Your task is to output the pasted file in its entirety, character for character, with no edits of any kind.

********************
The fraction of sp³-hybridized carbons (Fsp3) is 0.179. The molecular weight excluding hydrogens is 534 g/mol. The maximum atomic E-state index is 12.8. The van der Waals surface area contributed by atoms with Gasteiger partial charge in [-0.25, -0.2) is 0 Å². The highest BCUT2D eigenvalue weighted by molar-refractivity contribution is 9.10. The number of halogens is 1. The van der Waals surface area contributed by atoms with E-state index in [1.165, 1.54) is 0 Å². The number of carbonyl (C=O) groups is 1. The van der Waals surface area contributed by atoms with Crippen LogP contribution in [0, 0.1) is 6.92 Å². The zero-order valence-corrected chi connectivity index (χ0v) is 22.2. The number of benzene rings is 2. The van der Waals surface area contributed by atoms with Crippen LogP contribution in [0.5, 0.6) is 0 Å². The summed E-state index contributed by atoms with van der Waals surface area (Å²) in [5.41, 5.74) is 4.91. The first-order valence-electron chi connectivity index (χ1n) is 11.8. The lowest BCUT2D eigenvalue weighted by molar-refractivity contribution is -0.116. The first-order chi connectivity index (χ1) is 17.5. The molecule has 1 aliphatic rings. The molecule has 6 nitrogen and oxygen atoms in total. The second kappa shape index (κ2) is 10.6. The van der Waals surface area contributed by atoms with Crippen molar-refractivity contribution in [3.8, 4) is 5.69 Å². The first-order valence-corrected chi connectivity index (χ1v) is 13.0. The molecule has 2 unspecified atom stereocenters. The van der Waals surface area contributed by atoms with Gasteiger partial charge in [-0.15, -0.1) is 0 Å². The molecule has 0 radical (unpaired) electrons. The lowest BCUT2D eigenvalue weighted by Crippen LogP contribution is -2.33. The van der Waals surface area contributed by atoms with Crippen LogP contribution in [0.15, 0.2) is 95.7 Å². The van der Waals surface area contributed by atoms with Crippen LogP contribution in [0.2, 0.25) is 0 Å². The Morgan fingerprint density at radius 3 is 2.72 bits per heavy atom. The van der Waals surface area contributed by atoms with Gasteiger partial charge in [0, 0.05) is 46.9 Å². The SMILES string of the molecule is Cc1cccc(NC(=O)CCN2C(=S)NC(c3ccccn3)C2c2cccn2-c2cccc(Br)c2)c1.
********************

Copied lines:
The fraction of sp³-hybridized carbons (Fsp3) is 0.179. The molecular weight excluding hydrogens is 534 g/mol. The maximum atomic E-state index is 12.8. The van der Waals surface area contributed by atoms with Gasteiger partial charge in [-0.25, -0.2) is 0 Å². The highest BCUT2D eigenvalue weighted by molar-refractivity contribution is 9.10. The number of halogens is 1. The van der Waals surface area contributed by atoms with E-state index in [1.165, 1.54) is 0 Å². The number of carbonyl (C=O) groups is 1. The van der Waals surface area contributed by atoms with Crippen LogP contribution in [0, 0.1) is 6.92 Å². The zero-order valence-corrected chi connectivity index (χ0v) is 22.2. The number of benzene rings is 2. The van der Waals surface area contributed by atoms with Crippen LogP contribution in [0.5, 0.6) is 0 Å². The summed E-state index contributed by atoms with van der Waals surface area (Å²) in [5.41, 5.74) is 4.91. The first-order valence-electron chi connectivity index (χ1n) is 11.8. The lowest BCUT2D eigenvalue weighted by molar-refractivity contribution is -0.116. The first-order chi connectivity index (χ1) is 17.5. The molecule has 1 aliphatic rings. The molecule has 6 nitrogen and oxygen atoms in total. The second kappa shape index (κ2) is 10.6. The van der Waals surface area contributed by atoms with Crippen molar-refractivity contribution in [3.8, 4) is 5.69 Å². The first-order valence-corrected chi connectivity index (χ1v) is 13.0. The molecule has 2 unspecified atom stereocenters. The van der Waals surface area contributed by atoms with Gasteiger partial charge in [-0.15, -0.1) is 0 Å². The molecule has 0 radical (unpaired) electrons. The lowest BCUT2D eigenvalue weighted by Crippen LogP contribution is -2.33. The van der Waals surface area contributed by atoms with Crippen LogP contribution in [0.15, 0.2) is 95.7 Å². The van der Waals surface area contributed by atoms with Crippen LogP contribution in [0.2, 0.25) is 0 Å². The Morgan fingerprint density at radius 3 is 2.72 bits per heavy atom. The van der Waals surface area contributed by atoms with Gasteiger partial charge in [0, 0.05) is 46.9 Å². The SMILES string of the molecule is Cc1cccc(NC(=O)CCN2C(=S)NC(c3ccccn3)C2c2cccn2-c2cccc(Br)c2)c1.